In 1973 Mel Sweggert and I were college roommates at UCLA, but we decided to move out of the dorm for our final year of college. We found an old two-story apartment building in Culver City that had seen better days…but it had a courtyard with a pool. Drooping near the stairs in a corner of the courtyard was an unattractive, but undeniably real, palm tree.
We christened the place our first night with beer and a fifth of Southern Comfort. I knew I was wasted when I looked out the window and saw strange creatures walking up and down the street. In the moonlight they appeared short and shriveled. “Come check this out,” I said to Mel.
He staggered to the window. “What’s up? I don’t see anything.”
I looked again; this time nothing. The street was empty.
I blamed the booze and laughed it off.
We drained the bottle of Southern Comfort and polished off the rest of the beers, staggered down the stairs and jumped in the pool. The September night was typically warm; I felt content with my life. I gazed at the stars, blurry behind the smog, and watched planes passing frequently overhead, their lights disappearing behind the silhouette of our homely palm tree.
The next evening we partied again, this time with our friends: Rodney, Jay and Barry. 1:00 A.M. rolled by and I was having a great time drinking and horsing around in the pool—until I saw the tip of a cigarette glowing in the darkness. We were being observed by someone beneath our palm tree. I’d noticed several good-looking girls in the pool earlier that day and had chatted with one of them in the laundry room. Perhaps a hot babe was sitting in the shadows, checking us out.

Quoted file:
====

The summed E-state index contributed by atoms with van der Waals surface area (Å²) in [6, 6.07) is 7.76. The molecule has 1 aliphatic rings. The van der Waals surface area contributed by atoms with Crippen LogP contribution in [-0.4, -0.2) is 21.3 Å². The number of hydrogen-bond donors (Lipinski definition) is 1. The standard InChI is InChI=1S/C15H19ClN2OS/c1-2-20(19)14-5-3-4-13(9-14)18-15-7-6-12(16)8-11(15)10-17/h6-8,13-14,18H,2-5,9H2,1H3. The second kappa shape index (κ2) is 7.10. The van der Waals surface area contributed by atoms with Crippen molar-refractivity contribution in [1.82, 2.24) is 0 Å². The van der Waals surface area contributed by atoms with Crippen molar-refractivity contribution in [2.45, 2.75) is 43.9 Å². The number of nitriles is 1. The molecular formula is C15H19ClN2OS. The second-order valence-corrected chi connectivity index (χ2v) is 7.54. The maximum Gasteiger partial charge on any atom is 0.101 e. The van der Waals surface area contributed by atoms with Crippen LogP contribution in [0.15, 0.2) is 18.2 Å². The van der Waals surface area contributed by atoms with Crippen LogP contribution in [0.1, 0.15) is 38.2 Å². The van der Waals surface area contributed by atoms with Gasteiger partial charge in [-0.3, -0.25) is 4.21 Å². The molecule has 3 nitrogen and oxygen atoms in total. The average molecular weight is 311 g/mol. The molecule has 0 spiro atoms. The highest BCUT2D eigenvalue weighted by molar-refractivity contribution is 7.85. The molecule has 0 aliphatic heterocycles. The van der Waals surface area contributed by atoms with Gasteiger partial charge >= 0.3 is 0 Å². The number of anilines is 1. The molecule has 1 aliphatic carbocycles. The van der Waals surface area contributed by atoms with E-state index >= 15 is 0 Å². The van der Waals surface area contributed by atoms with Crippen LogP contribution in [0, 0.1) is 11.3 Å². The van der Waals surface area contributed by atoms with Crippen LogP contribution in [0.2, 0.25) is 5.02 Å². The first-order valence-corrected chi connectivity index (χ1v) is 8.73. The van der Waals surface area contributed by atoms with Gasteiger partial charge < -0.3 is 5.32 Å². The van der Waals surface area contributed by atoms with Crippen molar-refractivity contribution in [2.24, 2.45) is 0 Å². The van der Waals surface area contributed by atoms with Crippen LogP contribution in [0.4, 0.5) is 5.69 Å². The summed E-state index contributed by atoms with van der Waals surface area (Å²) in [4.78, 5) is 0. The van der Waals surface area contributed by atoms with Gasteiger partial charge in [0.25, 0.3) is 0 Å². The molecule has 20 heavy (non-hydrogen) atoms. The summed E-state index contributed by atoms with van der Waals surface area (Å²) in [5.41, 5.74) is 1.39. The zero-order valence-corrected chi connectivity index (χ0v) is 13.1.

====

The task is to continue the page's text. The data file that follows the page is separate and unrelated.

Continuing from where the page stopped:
Just as I was about to draw everyone’s attention to the intruder’s presence, the glowing cigarette disappeared. I heard the creaking sound of someone rising from an old lounge chair, along with sandals slapping concrete. The person was leaving, their silhouette visible in the flickering glow of a nearby bug light. My mouth dropped open and I took a big gulp of pool water. We weren’t being checked out by a hot girl looking for some action; we were being observed by an escapee from last night’s hallucination, some sort of goblin or gnome. I shook my head in disbelief and wiped the water from my eyes.
When my vision cleared, it was gone.
The next day was Saturday, no classes. I poured a bowl of Frosted Flakes and tried to brush aside the cobwebs, along with last night’s disturbing image near the palm tree. My thoughts were drowned out by the sound of a lawnmower. I glanced out the window and saw a goblin pushing a lawnmower up and down the tiny lawn in front of the Hollywood-style bungalow across the street.
I’d grown up on children’s books like The Wonderful Flight to the Mushroom Planet, and the creature across the street certainly looked like it could have come from a mushroom planet. Too much booze, I thought. But the apparition refused to vanish. I abandoned my Frosted Flakes to confront it.
Conclusion on Friday